Staying Safe in Massachusetts Work Zones

Mayor Thomas M. Menino recently announced that the City of Boston‘s massive road work plan for this year has kicked off with a successful start during the first few months of construction season. So far, there have been close to 25 miles of road repaved. That’s in comparison to the less than 10 miles completed during this same time last year. In addition to the road improvements, Public Works officials have also been able to repair more than 400 pedestrian ramps.
Throughout the rest of the summer, city officials are looking to repave close to 50 miles of Boston roadway and fix close to 1,500 pedestrian ramps. This is a whole lot more than last year.

“A well-maintained city leads to happy, healthy residents, and I am proud the City of Boston has created a legacy of continuous service to our constituents,” said Mayor Menino.

Our Boston workers’ compensation lawyers understand that these kinds of construction projects can serve up some serious headaches for both drivers and workers. Roadway work zones are hazardous both for motorists who drive through the complex array of signs, barrels, and lane changes and for workers who build, repair, and maintain our Nation’s streets, bridges, and highways. According to the Bureau of Labor Statistics, transportation accidents accounted for more than 75 percent of the fatal workplace incidents in 2011. In 70 percent of these transportation accidents, a pedestrian worker was hit by a passing vehicle.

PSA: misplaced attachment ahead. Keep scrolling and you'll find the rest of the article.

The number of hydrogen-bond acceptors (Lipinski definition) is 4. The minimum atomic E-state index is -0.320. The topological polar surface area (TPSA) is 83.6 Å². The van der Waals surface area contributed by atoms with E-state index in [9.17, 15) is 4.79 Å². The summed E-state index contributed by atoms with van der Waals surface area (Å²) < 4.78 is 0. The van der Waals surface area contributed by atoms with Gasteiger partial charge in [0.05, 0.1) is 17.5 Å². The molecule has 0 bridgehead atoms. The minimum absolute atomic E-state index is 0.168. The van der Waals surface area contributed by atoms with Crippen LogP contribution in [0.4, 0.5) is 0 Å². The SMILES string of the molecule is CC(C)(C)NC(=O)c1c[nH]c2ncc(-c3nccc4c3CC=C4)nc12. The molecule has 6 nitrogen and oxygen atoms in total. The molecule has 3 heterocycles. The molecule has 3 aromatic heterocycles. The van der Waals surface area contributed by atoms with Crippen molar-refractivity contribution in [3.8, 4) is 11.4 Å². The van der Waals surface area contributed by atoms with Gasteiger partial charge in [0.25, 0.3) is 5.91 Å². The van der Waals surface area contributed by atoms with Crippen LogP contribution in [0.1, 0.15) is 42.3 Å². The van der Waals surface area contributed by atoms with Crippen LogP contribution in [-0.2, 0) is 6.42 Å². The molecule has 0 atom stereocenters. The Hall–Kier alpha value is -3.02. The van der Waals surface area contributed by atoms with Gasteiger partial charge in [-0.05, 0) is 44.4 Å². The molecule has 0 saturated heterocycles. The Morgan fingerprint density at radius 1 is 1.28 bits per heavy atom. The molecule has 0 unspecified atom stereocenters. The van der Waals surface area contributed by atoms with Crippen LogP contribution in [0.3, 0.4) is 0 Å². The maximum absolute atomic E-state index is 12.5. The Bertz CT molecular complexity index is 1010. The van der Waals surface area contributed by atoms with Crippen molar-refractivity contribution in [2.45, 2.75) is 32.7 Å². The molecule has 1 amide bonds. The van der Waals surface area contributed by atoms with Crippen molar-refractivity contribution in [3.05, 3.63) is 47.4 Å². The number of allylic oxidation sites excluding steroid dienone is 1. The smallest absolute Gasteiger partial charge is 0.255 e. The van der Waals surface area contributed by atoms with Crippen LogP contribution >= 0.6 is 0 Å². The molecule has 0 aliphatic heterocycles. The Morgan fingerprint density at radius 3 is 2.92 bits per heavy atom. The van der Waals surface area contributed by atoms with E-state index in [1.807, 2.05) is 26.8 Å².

According to The National Word Zone Safety Information Clearinghouse, there were close to 5 fatal motor-vehicle accidents that happened in the state of Massachusetts in 2010.

A work zone is typically marked by signs, channelizing devices, barriers, pavement markings, and/or work vehicles. Work zones can appear anywhere, from major freeways to two-lane country roads. Regardless of the setting, when construction or repair result in the creation of a work zone, special advance markings are necessary to warn motorists of special conditions. In these areas, it is important to be alert and prepared to slow down or stop in a work zone.

When traveling through a work zone, follow these safety tips to help protect our workers:

-Put away all the in-car distractions.

-Avoid tailgating.

-Expect the unexpected.

-Be ready for vehicles and workers.

-Obey the posted speed limit. Speeding is one of the major causes of work zone crashes. Remember, traffic fines double in work zones.

-Merge into the proper lane as soon as possible.

-Drive with your headlights on.

-Always follow the instructions of the flaggers.

-Do not drive across the median. This creates a very dangerous situation for you, construction workers and other motorists — not to mention the steep fine.

-Resume normal speed until after you emerge completely out of the work zone area.

-Pay attention to the signs. The warning signs are there to help you and other drivers move safely through the work zone.

If you are injured on the job in Massachusetts, call Jeffrey Glassman Injury Lawyers for a free and confidential consultation to discuss your workers’ compensation claim– (617) 777-7777.

More Blog Entries:

Preventing On-The-Job Heat Injuries This Summer, Massachusetts Workers’ Compensation Lawyers Blog, June 30, 2013

Your Employer May Be Watching If You are on Workers’ Comp, Massachusetts Workers’ Compensation Lawyers Blog, June 24, 2013

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